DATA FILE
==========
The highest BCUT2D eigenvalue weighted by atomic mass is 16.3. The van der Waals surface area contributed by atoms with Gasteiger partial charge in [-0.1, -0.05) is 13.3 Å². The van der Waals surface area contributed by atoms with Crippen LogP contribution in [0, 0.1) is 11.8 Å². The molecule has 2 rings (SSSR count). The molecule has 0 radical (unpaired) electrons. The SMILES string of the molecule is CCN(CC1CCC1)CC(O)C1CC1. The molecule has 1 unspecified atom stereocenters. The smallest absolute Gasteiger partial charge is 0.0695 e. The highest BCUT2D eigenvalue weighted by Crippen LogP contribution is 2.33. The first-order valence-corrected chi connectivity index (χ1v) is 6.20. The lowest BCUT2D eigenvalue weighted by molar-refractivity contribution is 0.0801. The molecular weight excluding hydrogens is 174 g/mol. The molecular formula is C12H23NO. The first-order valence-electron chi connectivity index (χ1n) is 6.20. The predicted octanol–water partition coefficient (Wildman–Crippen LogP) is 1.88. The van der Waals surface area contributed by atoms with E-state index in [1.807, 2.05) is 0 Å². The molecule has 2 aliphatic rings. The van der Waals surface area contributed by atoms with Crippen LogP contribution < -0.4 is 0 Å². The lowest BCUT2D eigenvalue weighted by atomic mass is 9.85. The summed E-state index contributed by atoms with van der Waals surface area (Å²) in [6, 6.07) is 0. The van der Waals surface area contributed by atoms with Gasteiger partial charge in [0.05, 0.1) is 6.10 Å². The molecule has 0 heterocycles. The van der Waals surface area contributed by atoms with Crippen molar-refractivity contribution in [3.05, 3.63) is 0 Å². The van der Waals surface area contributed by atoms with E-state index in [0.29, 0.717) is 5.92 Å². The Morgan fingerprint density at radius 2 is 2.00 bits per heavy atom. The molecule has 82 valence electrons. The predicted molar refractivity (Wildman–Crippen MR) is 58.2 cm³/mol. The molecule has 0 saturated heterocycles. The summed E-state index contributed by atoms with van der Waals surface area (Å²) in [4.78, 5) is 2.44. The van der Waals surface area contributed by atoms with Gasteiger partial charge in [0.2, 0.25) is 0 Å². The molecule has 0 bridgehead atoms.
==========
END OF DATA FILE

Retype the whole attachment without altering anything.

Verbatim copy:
The highest BCUT2D eigenvalue weighted by atomic mass is 16.3. The van der Waals surface area contributed by atoms with Gasteiger partial charge in [-0.1, -0.05) is 13.3 Å². The van der Waals surface area contributed by atoms with Crippen LogP contribution in [0, 0.1) is 11.8 Å². The molecule has 2 rings (SSSR count). The molecule has 0 radical (unpaired) electrons. The SMILES string of the molecule is CCN(CC1CCC1)CC(O)C1CC1. The molecule has 1 unspecified atom stereocenters. The smallest absolute Gasteiger partial charge is 0.0695 e. The highest BCUT2D eigenvalue weighted by Crippen LogP contribution is 2.33. The first-order valence-corrected chi connectivity index (χ1v) is 6.20. The lowest BCUT2D eigenvalue weighted by molar-refractivity contribution is 0.0801. The molecular weight excluding hydrogens is 174 g/mol. The molecular formula is C12H23NO. The first-order valence-electron chi connectivity index (χ1n) is 6.20. The predicted octanol–water partition coefficient (Wildman–Crippen LogP) is 1.88. The van der Waals surface area contributed by atoms with E-state index in [1.807, 2.05) is 0 Å². The molecule has 2 aliphatic rings. The van der Waals surface area contributed by atoms with Crippen LogP contribution < -0.4 is 0 Å². The lowest BCUT2D eigenvalue weighted by atomic mass is 9.85. The summed E-state index contributed by atoms with van der Waals surface area (Å²) in [6, 6.07) is 0. The van der Waals surface area contributed by atoms with Gasteiger partial charge in [0.05, 0.1) is 6.10 Å². The molecule has 0 heterocycles. The van der Waals surface area contributed by atoms with Crippen molar-refractivity contribution in [3.05, 3.63) is 0 Å². The van der Waals surface area contributed by atoms with E-state index in [0.29, 0.717) is 5.92 Å². The Morgan fingerprint density at radius 2 is 2.00 bits per heavy atom. The molecule has 82 valence electrons. The predicted molar refractivity (Wildman–Crippen MR) is 58.2 cm³/mol. The molecule has 0 saturated heterocycles. The summed E-state index contributed by atoms with van der Waals surface area (Å²) in [4.78, 5) is 2.44. The van der Waals surface area contributed by atoms with Gasteiger partial charge in [0.2, 0.25) is 0 Å². The molecule has 0 bridgehead atoms.